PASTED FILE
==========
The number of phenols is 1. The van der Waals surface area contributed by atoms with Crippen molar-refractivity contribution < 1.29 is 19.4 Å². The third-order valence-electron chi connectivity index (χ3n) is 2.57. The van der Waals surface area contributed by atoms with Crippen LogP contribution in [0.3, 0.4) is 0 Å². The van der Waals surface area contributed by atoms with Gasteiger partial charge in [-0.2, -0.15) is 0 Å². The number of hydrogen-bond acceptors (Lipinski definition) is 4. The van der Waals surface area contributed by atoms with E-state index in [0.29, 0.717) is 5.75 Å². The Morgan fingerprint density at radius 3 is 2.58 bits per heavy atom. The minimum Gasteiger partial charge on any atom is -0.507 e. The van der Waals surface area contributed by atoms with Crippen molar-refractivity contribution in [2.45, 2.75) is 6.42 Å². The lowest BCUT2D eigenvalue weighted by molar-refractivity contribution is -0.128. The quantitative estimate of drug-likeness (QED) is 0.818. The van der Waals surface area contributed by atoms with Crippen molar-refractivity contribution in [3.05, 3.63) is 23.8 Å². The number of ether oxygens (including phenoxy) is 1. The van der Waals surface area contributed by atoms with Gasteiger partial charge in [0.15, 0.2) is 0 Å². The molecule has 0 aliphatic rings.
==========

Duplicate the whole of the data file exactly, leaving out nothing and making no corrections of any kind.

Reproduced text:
The number of phenols is 1. The van der Waals surface area contributed by atoms with Crippen molar-refractivity contribution < 1.29 is 19.4 Å². The third-order valence-electron chi connectivity index (χ3n) is 2.57. The van der Waals surface area contributed by atoms with Crippen LogP contribution in [0.3, 0.4) is 0 Å². The van der Waals surface area contributed by atoms with Gasteiger partial charge in [-0.2, -0.15) is 0 Å². The number of hydrogen-bond acceptors (Lipinski definition) is 4. The van der Waals surface area contributed by atoms with E-state index in [0.29, 0.717) is 5.75 Å². The Morgan fingerprint density at radius 3 is 2.58 bits per heavy atom. The minimum Gasteiger partial charge on any atom is -0.507 e. The van der Waals surface area contributed by atoms with Crippen molar-refractivity contribution in [2.45, 2.75) is 6.42 Å². The lowest BCUT2D eigenvalue weighted by molar-refractivity contribution is -0.128. The quantitative estimate of drug-likeness (QED) is 0.818. The van der Waals surface area contributed by atoms with Crippen molar-refractivity contribution in [3.05, 3.63) is 23.8 Å². The number of ether oxygens (including phenoxy) is 1. The van der Waals surface area contributed by atoms with Gasteiger partial charge in [0.15, 0.2) is 0 Å². The molecule has 0 aliphatic rings.